Salary Increases: How to Do It?
Sanjay Paul

The article appeared in The Etownian, Feb. 13, 2010.

The big thing in academia is salary increases. (The other big thing is outcomes assessment — see Jan. 28 issue.)

Suppose you are the president of a college, say Ecity College. You wish to make sure your faculty are being paid well. After all, if they are not, their morale goes down, they start looking for work elsewhere and they may even pass motions in faculty meetings. All very unpleasant — no president wants that.

So, you compare data on salaries, your own college’s with those paid by similar colleges. Fortunately, such a database exists — the Chronicle of Higher Education provides data on salaries for more than 1,200 institutions. But not all institutions are comparable; salaries at research universities are very different from those at two-year colleges.

Ecity comes under Baccalaureate Institutions (also known as the AAUP IIB category). There are 425 colleges in this category, 43 of which are in Pennsylvania, and includes colleges such as Elizabethtown, Dickinson, F&M, Gettysburg, Juniata, Lebanon Valley and Albright. A wide range.

Data on salaries are reported by rank, so that you can see how Ecity’s full professors stack up against other full professors, your associate professors stack up against other associate professors, and your assistant professors stack up against other assistant professors. You sit down to compare the numbers:

SALARIES Full professor Associate professor Assistant professor
Ecity College $ 82,000 $69,000 $57,000
AAUP IIB: 95th percentile $119,000 $87,000 $70,000

“Oh, crikey!” you say. Ecity’s faculty are underpaid. You want the average salaries at Ecity to be close to the 95th percentile in each rank.

But the disparities are large. Full professors’ salaries are falling short by $37,000, associates’ by $18,000 and assistants’ by $13,000. Clearly, Ecity’s full professors are hurting the most; they have the most catching up to do. So, what to do?

You decide to augment the full professors’ salaries by $10,000 each year. You will give each of them an extra $10,000 annually, and over the next three years, the salary gap for Ecity’s full professors will shrink. Oh, good.

But then, you wonder, how about the other ranks? What do I do about the associates and the assistants? Should I not increase their salaries as well to get closer to the 95th percentile? You turn to your budget manager.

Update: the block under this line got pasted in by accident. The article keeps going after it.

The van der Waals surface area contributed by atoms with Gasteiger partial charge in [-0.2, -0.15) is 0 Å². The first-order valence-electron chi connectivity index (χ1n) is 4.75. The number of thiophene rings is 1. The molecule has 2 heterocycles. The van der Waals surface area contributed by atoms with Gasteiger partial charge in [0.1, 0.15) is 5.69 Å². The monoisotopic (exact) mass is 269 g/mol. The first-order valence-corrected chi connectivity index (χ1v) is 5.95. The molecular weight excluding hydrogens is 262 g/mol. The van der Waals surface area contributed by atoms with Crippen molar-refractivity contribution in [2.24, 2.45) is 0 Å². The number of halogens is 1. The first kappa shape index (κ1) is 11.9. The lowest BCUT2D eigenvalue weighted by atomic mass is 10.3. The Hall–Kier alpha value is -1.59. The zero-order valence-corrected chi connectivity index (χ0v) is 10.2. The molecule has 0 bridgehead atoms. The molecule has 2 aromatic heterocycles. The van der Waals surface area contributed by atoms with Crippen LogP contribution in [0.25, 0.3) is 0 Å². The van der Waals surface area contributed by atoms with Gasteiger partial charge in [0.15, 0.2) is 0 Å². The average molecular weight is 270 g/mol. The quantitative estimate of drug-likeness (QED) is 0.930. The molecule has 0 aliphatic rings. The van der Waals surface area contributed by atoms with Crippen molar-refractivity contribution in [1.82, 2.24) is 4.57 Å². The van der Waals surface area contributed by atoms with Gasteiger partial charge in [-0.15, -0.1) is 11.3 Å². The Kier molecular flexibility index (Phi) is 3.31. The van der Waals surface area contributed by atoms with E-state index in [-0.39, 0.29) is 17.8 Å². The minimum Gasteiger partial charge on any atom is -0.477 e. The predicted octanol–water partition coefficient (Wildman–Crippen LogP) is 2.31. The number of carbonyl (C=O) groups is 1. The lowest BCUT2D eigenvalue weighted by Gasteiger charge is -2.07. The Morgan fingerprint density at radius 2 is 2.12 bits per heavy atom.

Nope, she says, you cannot do it. You don’t have the money. After you pay each full professor $10,000, there is no money left in the compensation pool for the others.

“What,” you cry, “not even for a middling across-the-board increase? Say, two percent for all faculty? How about at least a one-time payment of $500 for all?”

Nope. The budget manager is clear: There is no money left, unless you want to cut funding for financial aid.

“Ah,” you say, “let’s forget about the across-the-board raise. Just do the $10,000 increase for the full professors, and nothing for the other two ranks.”

But soon you begin to ask, why should we use the 95th percentile as the basis for comparison? So what if our salaries are not within the top 95 percent of salaries in our comparison group? What if we use the 80th percentile, or even the 75th, as the yardstick? Perhaps a more feasible goal might be: Ecity’s faculty salaries should be higher than those paid by 75 percent of institutions in our category. (You wonder briefly what your closest rival, Elizabethtown, uses.)

You sigh. Changing the salary yardstick will not be an easy sell. Some faculty will regard it as tantamount to treachery. How dare the president seek to reduce their salaries? But you see the problem with the current system: since the salary gap is largest for full professors (and smaller for the other two ranks), any adjustment made to reduce the gap will involve giving the highest raises to your highest paid faculty. And this at a time when nobody else is getting any raise at all.

You are the president. What will you do? Not for the first time, you say to yourself, “Uneasy lies the head …”

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